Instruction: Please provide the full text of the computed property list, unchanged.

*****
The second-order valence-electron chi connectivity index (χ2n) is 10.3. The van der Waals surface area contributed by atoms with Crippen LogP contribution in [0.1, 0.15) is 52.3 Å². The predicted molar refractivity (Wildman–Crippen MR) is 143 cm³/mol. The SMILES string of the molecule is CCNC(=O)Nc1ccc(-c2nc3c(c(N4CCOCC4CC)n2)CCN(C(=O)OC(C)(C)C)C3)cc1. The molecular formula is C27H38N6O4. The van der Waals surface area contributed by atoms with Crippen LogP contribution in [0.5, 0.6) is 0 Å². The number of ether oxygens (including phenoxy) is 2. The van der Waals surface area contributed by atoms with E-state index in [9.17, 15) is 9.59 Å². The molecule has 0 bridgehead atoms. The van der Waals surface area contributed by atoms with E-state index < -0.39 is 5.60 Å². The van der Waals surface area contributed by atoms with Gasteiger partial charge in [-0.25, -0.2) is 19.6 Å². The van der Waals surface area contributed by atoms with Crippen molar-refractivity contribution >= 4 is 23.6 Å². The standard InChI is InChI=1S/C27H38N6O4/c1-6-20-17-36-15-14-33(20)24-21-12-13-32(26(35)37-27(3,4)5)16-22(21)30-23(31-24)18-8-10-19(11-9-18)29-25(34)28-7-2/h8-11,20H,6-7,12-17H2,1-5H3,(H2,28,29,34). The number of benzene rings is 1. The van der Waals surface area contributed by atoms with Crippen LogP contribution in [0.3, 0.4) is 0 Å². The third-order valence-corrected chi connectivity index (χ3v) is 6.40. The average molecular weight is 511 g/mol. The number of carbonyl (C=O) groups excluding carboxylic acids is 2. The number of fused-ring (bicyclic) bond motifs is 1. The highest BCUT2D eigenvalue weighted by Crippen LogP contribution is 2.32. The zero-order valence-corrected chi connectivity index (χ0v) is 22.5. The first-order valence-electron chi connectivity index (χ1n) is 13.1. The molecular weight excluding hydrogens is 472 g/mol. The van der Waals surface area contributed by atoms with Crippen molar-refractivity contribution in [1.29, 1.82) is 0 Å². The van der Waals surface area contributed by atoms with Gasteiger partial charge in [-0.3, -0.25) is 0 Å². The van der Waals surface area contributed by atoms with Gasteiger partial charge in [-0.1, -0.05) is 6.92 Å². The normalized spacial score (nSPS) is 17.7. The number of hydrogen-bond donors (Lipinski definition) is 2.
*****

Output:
The second-order valence-electron chi connectivity index (χ2n) is 10.3. The van der Waals surface area contributed by atoms with Crippen LogP contribution in [0.1, 0.15) is 52.3 Å². The predicted molar refractivity (Wildman–Crippen MR) is 143 cm³/mol. The SMILES string of the molecule is CCNC(=O)Nc1ccc(-c2nc3c(c(N4CCOCC4CC)n2)CCN(C(=O)OC(C)(C)C)C3)cc1. The molecular formula is C27H38N6O4. The van der Waals surface area contributed by atoms with Crippen LogP contribution in [0.5, 0.6) is 0 Å². The number of ether oxygens (including phenoxy) is 2. The van der Waals surface area contributed by atoms with E-state index in [9.17, 15) is 9.59 Å². The molecule has 0 bridgehead atoms. The van der Waals surface area contributed by atoms with E-state index < -0.39 is 5.60 Å². The van der Waals surface area contributed by atoms with Gasteiger partial charge in [-0.25, -0.2) is 19.6 Å². The van der Waals surface area contributed by atoms with Crippen molar-refractivity contribution >= 4 is 23.6 Å². The standard InChI is InChI=1S/C27H38N6O4/c1-6-20-17-36-15-14-33(20)24-21-12-13-32(26(35)37-27(3,4)5)16-22(21)30-23(31-24)18-8-10-19(11-9-18)29-25(34)28-7-2/h8-11,20H,6-7,12-17H2,1-5H3,(H2,28,29,34). The number of benzene rings is 1. The van der Waals surface area contributed by atoms with Crippen LogP contribution in [0.3, 0.4) is 0 Å². The third-order valence-corrected chi connectivity index (χ3v) is 6.40. The average molecular weight is 511 g/mol. The number of carbonyl (C=O) groups excluding carboxylic acids is 2. The number of fused-ring (bicyclic) bond motifs is 1. The highest BCUT2D eigenvalue weighted by Crippen LogP contribution is 2.32. The zero-order valence-corrected chi connectivity index (χ0v) is 22.5. The first-order valence-electron chi connectivity index (χ1n) is 13.1. The molecular weight excluding hydrogens is 472 g/mol. The van der Waals surface area contributed by atoms with Crippen molar-refractivity contribution in [1.29, 1.82) is 0 Å². The van der Waals surface area contributed by atoms with Gasteiger partial charge in [-0.3, -0.25) is 0 Å². The van der Waals surface area contributed by atoms with Gasteiger partial charge in [-0.1, -0.05) is 6.92 Å². The normalized spacial score (nSPS) is 17.7. The number of hydrogen-bond donors (Lipinski definition) is 2.